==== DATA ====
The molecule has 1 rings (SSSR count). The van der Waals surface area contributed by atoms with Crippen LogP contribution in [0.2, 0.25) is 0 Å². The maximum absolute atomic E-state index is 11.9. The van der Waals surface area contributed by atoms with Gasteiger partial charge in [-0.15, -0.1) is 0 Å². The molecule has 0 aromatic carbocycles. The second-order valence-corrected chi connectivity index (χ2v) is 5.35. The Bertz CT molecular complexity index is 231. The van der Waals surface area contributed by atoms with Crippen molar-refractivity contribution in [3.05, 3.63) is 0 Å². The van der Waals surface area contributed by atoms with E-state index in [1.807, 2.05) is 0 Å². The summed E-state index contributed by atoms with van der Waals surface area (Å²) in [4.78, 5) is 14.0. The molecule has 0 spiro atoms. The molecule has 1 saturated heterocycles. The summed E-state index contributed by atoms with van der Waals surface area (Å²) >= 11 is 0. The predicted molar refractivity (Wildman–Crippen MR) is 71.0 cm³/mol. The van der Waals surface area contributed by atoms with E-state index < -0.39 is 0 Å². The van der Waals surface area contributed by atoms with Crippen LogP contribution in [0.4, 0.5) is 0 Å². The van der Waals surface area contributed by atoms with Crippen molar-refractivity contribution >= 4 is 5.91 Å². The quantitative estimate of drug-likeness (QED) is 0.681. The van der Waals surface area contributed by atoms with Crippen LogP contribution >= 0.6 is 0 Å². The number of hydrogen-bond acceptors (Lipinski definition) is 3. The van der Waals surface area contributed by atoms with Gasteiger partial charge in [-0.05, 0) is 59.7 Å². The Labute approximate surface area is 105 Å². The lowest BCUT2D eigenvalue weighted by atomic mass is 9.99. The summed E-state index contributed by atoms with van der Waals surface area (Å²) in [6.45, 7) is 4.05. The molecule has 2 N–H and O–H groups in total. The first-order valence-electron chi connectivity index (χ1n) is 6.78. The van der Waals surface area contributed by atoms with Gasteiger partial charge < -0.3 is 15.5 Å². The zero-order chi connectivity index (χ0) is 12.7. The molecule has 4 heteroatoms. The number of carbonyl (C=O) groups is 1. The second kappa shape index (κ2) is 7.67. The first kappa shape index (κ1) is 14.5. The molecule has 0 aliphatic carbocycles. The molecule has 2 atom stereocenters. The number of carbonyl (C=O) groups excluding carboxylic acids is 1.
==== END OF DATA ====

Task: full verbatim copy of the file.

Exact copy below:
The molecule has 1 rings (SSSR count). The van der Waals surface area contributed by atoms with Crippen LogP contribution in [0.2, 0.25) is 0 Å². The maximum absolute atomic E-state index is 11.9. The van der Waals surface area contributed by atoms with Gasteiger partial charge in [-0.15, -0.1) is 0 Å². The molecule has 0 aromatic carbocycles. The second-order valence-corrected chi connectivity index (χ2v) is 5.35. The Bertz CT molecular complexity index is 231. The van der Waals surface area contributed by atoms with Crippen molar-refractivity contribution in [3.05, 3.63) is 0 Å². The van der Waals surface area contributed by atoms with E-state index in [1.807, 2.05) is 0 Å². The summed E-state index contributed by atoms with van der Waals surface area (Å²) in [4.78, 5) is 14.0. The molecule has 0 spiro atoms. The molecule has 1 saturated heterocycles. The summed E-state index contributed by atoms with van der Waals surface area (Å²) >= 11 is 0. The predicted molar refractivity (Wildman–Crippen MR) is 71.0 cm³/mol. The van der Waals surface area contributed by atoms with E-state index < -0.39 is 0 Å². The van der Waals surface area contributed by atoms with Crippen LogP contribution in [0.4, 0.5) is 0 Å². The van der Waals surface area contributed by atoms with Crippen molar-refractivity contribution >= 4 is 5.91 Å². The quantitative estimate of drug-likeness (QED) is 0.681. The van der Waals surface area contributed by atoms with Crippen LogP contribution >= 0.6 is 0 Å². The number of hydrogen-bond acceptors (Lipinski definition) is 3. The van der Waals surface area contributed by atoms with Gasteiger partial charge in [-0.05, 0) is 59.7 Å². The Labute approximate surface area is 105 Å². The lowest BCUT2D eigenvalue weighted by atomic mass is 9.99. The summed E-state index contributed by atoms with van der Waals surface area (Å²) in [6.45, 7) is 4.05. The molecule has 2 N–H and O–H groups in total. The first-order valence-electron chi connectivity index (χ1n) is 6.78. The van der Waals surface area contributed by atoms with Gasteiger partial charge < -0.3 is 15.5 Å². The zero-order chi connectivity index (χ0) is 12.7. The molecule has 4 heteroatoms. The number of carbonyl (C=O) groups is 1. The second kappa shape index (κ2) is 7.67. The first kappa shape index (κ1) is 14.5. The molecule has 0 aliphatic carbocycles. The molecule has 2 atom stereocenters. The number of carbonyl (C=O) groups excluding carboxylic acids is 1.